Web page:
• Complaints. If you lodge a complaint about your credit report and your complaint is rejected, this information will be reflected on your credit report for six months.
  • Adverse classifications relating to an enforcement action taken by a credit provider. If you don’t pay your account and the credit provider takes action against you, such as sending you a letter of final demand, this information will remain on your credit report for one year. If you pay the full amount owed before that time, the information will be removed from your credit report as soon as the credit bureau receives proof of payment from the credit provider.
  • Adverse classifications relating to consumer behaviour. These classifications are more subjective than those relating to enforcement actions. For example, if you continually pay your accounts late, a credit provider could have you classified as a “late” or “tardy” payer. This classification remains on your credit report for one year. If you pay the full amount owed before that time, the information will be removed from your credit report as soon as the credit bureau receives proof of payment from the credit provider.
  • Debt restructuring. Information relating to applications for debt restructuring remains on your credit report until a clearance certificate is issued.
  • Sequestration. A sequestration order remains on your credit report for five years, or until a rehabilitation order is granted. A rehabilitation order will continue to reflect on your credit report for a further five years.
  • Administration order. If you have applied to be placed under administration, this will remain on your credit report for five years or until the administration order is rescinded by a court.

Other information that may appear on our credit report includes:

  • Trace. A trace alert is placed on your credit report by a credit provider who has been unable to make contact with you and has asked to be notified when any updated contact information is loaded on to your credit report.
  • Consumer remarks. You can ask that TransUnion include an explanation of facts or conditions that affect you on your credit report. For example, if your identity document has been stolen, you may want this information included in your credit report to try and prevent your identity being used fraudulently.

If you believe there is any information on your credit report that should not be there, or that should have been removed, you should immediately lodge a dispute with the credit bureau. The bureau is obliged to investigate and respond within 20 days.

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Every creditor has its own definition of what is considered "good" vs. "bad" credit. With more lenders today keeping credit standards tight, you need to do everything possible to make sure your credit stays in great shape.

Remember, credit scores are not permanent. If yours is in bad shape, a little work will go a long way to improving it for the long term. Credit scores give lenders a fast and objective measurement of your credit risk. Before the use of scoring, the credit granting process could be slow, inconsistent, and unfairly biased. Credit scores have made big improvements in the credit process.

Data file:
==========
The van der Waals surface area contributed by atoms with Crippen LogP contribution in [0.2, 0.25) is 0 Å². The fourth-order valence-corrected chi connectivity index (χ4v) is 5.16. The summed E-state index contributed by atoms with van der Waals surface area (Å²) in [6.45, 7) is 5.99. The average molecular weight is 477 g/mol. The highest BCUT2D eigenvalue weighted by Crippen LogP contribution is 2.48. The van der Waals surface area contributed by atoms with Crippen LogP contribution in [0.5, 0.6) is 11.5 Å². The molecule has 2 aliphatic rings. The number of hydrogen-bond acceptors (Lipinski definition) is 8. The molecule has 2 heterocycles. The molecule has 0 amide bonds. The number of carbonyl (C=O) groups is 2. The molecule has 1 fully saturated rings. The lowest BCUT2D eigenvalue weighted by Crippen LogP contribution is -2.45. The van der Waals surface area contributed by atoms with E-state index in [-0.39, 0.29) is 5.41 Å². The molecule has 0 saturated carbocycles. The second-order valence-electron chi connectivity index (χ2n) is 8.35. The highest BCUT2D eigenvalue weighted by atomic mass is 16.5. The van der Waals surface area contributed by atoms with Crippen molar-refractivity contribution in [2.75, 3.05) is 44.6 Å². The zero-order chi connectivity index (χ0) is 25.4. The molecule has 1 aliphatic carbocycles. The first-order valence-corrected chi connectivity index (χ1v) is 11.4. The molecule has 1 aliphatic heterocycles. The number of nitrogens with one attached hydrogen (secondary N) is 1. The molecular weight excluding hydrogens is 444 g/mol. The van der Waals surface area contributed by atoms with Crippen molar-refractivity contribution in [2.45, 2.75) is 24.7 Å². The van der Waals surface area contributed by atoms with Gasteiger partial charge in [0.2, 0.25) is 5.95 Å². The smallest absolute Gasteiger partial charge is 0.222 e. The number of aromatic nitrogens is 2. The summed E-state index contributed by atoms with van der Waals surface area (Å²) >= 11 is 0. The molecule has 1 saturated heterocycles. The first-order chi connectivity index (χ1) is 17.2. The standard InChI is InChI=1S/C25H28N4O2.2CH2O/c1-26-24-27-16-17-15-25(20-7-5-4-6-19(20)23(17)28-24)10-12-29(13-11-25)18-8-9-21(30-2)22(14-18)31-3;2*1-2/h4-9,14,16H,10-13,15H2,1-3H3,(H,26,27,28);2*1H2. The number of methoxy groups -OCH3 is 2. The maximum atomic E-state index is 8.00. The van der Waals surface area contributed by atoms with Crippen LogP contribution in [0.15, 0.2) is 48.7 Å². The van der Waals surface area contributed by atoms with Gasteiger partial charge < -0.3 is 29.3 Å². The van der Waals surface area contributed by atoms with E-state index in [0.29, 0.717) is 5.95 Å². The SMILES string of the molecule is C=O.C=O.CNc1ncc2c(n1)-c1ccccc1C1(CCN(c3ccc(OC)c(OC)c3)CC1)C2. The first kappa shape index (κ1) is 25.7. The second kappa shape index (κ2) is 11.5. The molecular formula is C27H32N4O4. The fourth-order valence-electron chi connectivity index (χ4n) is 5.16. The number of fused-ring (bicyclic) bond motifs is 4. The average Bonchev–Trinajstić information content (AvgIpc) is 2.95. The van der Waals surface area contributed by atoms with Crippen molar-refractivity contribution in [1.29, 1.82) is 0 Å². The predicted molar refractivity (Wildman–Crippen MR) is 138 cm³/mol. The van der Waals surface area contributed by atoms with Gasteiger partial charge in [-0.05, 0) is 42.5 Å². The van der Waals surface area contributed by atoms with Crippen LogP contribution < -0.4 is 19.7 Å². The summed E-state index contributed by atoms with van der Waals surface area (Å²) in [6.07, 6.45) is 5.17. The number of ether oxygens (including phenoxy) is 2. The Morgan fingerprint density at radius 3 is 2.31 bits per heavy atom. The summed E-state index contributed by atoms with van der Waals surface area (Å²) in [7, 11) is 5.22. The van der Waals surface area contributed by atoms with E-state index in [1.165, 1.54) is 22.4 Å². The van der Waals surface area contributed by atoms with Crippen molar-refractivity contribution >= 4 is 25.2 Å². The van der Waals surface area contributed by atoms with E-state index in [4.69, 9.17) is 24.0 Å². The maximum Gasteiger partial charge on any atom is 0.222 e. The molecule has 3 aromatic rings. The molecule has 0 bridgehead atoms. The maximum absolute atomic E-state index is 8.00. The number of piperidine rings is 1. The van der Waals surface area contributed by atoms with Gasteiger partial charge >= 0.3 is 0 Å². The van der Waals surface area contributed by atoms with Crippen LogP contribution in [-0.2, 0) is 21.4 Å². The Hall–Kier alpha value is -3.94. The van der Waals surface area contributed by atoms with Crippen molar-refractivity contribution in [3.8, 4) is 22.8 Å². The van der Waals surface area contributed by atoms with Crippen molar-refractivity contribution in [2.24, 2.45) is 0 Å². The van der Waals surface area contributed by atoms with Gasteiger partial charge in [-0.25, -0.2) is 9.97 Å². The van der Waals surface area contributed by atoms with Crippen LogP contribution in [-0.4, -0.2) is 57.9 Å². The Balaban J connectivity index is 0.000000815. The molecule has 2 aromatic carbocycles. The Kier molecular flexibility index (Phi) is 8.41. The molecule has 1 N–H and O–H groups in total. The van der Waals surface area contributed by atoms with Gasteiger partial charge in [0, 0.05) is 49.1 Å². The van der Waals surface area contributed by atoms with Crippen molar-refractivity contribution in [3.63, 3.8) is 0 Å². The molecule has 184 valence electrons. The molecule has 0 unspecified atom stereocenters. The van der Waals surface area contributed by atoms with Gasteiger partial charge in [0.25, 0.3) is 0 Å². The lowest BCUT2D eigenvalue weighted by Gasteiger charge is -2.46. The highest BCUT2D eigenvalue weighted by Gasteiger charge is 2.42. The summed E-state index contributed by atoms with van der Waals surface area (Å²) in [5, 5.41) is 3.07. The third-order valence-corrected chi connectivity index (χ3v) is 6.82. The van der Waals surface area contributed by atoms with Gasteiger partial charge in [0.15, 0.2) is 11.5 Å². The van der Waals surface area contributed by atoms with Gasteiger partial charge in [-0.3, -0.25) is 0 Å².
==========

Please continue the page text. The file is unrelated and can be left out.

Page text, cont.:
Using credit scoring, lenders can focus solely on the facts related to credit risk, instead of their personal feelings. Factors like your gender, race, religion, nationality and marital status are not considered by credit scoring. If you have had poor credit performance in the past, credit scoring doesn't let that haunt you forever. Past credit problems fade as time passes, as long as good payment patterns show up on your credit report.

SO you can always turn things around for the better. Additionally, lenders who use credit scoring can approve more loans, because credit scoring gives them more precise information with which to make credit decisions. It allows lenders to identify individuals who are likely to perform well in the future, even though their credit report shows past problems, even people whose scores are lower than a lender's cutoff for the "automatic approval" benefit from scoring.

Many lenders offer a choice of credit products geared to different risk levels. Most have their own separate guidelines, so if you are turned down by one lender, another may approve your loan. The use of credit scores gives lenders the confidence to offer credit to more people, since they have a better understanding of the risk they’re taking. While scores may be particularly important to homebuyers and other borrowers, they should be of interest to all consumers. Even if you don't plan to borrow money, you may find yourself in a situation where you need credit—to take advantage of an unexpected financial opportunity, or to get through an emergency. And lenders aren’t the only ones who look at your credit history to make decisions.

Some employers, insurers, and even landlords refer to credit reports when deciding whether or not an applicant is qualified. Knowing where you stand allows you to formulate a plan of action to improve your credit record. Consumers with a good credit history have many more options available to them for achieving their financial goals.